In the past week we have been flooded with questions regarding the impact of the famous Schrems II case on international data transfers, in particular the validity of the Privacy Shield and the Standard Contractual Clauses. We have therefore compiled the following FAQ to help you better understand the ramifications of this ground-breaking case on your company's data practices.
On 16 July 2020, the Court of Justice of the European Union (CJEU) confirmed the validity of the EU Standard Contractual Clauses for the transfer of personal data to processors outside the EU/EEA (SCCs) in Case C-311/18 Data Protection Commissioner v Facebook Ireland Limited and Maximillian Schrems ("Schrems II"), while invalidating the EU-US Privacy Shield. The Schrems II case originated from the 2015 CJEU decision in Case C-362/14 Maximilian Schrems v Data Protection Commissioner ("Schrems I"), which invalidated the EU–U.S. Data Protection Safe Harbor decision from 2000 (the so-called "Safe Harbor") for the international transfer of personal data.
In Schrems II, the CJEU confirmed that the EU Standard Contractual Clause (SCCs) provide appropriate safeguards for international transfers of personal data. However, it highlighted that data exporters established in the European Union need to consider not only the international data transfer agreements based on the SCCs agreed between them and the data importer established in the third country, but also the relevant aspects of the data importer's legal system, in particular any access by public authorities to the data transferred. If an essentially equivalent level of protection cannot be guaranteed, data controllers are required to terminate such data transfers and also, if necessary, the contract with the data processor in the third country.
In addition, the CJEU held the view that another data transfer mechanism, the EU-U.S. Privacy Shield, does not include satisfactory limitations in order to ensure the protection of EU personal data from access and use by US public authorities on the basis of US domestic law. The CJEU therefore invalidated the EU-US Privacy Shield Decision, which can no longer be relied upon for EU-US data transfers with immediate effect.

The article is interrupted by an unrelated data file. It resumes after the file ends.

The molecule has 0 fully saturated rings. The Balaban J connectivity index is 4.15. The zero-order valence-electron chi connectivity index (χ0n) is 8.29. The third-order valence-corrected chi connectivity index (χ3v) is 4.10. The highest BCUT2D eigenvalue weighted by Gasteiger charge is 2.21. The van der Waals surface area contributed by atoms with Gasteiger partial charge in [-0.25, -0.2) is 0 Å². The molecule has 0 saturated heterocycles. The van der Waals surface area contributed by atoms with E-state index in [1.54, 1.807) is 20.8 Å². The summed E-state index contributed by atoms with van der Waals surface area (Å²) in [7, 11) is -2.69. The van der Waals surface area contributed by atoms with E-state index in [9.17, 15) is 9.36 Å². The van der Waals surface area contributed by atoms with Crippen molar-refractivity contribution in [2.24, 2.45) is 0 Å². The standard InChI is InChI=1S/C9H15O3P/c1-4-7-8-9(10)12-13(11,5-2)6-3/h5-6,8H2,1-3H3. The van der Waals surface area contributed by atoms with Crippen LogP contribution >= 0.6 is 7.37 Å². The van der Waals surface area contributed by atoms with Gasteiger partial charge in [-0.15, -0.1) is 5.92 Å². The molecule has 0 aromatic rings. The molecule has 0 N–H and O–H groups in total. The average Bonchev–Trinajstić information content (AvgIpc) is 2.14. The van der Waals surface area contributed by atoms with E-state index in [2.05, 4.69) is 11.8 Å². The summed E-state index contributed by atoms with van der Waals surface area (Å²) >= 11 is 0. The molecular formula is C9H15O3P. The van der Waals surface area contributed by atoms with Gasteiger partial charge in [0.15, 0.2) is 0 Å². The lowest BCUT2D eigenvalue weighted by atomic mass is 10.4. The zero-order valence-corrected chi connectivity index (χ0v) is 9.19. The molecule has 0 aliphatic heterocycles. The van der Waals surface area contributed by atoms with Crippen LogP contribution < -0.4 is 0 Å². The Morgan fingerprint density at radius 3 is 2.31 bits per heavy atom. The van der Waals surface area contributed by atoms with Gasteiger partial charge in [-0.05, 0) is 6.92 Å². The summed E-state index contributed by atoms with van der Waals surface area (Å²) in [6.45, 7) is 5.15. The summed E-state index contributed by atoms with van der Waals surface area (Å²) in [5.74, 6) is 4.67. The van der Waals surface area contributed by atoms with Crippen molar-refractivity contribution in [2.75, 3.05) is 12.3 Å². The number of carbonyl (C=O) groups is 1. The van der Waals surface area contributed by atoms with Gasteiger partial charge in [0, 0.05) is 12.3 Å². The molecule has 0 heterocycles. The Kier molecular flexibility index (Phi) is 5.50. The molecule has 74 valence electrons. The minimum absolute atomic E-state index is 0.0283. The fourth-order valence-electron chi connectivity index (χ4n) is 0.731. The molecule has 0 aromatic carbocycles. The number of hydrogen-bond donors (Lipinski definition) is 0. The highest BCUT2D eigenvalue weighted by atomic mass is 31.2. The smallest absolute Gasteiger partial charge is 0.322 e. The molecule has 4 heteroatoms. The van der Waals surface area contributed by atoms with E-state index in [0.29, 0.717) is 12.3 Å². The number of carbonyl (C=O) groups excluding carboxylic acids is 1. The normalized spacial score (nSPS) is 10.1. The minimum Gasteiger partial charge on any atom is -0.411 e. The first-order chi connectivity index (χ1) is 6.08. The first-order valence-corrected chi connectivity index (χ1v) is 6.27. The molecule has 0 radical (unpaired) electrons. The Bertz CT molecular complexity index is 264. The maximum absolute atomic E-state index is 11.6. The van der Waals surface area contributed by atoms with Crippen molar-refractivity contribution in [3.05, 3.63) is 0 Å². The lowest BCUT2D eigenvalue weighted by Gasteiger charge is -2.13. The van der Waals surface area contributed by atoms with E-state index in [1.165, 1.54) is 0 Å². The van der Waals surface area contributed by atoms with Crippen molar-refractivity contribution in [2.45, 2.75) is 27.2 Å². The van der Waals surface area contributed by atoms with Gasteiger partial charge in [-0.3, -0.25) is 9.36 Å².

If you are a US company certified under the US Privacy Shield, or if you are a Swiss or EU company that transfers personal data to US companies based on the US Privacy Shield, you will need to find a new legal basis for the transfer of personal data from the EU and Switzerland to the US (see next question). However, the Schrems II judgment does not affect your personal data transfers to/from the US if you rely on other transfer mechanisms (such as the SCC or binding corporate rules).
According to Schrems II, the SCCs remain valid. However, the CJEU emphasized the requirements that organisations will need to satisfy in order to be able to rely on the SCCs moving forward, namely carrying out an assessment of the level of protection in the destination country, taking into consideration both the contractual clauses agreed between the EU data exporter and the non-EU data importer and, with regards to any access by the public authorities of the destination country to the data transferred, the relevant aspects of the legal system of that third country.
Organisations have been used to assuming that SCCs can always be used as a means to provide adequate protection for personal data, without any additional safeguards. The CJEU clarifies that this is not the case. In particular, if a third country allows public authorities to access data, then more will be required. In this situation, a party wanting to rely on the SCCs must consider the third country's legal system – including the factors which are relevant in an adequacy decision, as described in Art. 45 (2) GDPR. The CJEU also notes that these factors are non-exhaustive, meaning that additional factors can be introduced to an assessment of adequacy. This assessment has to be made by the data exporter on a case by case basis.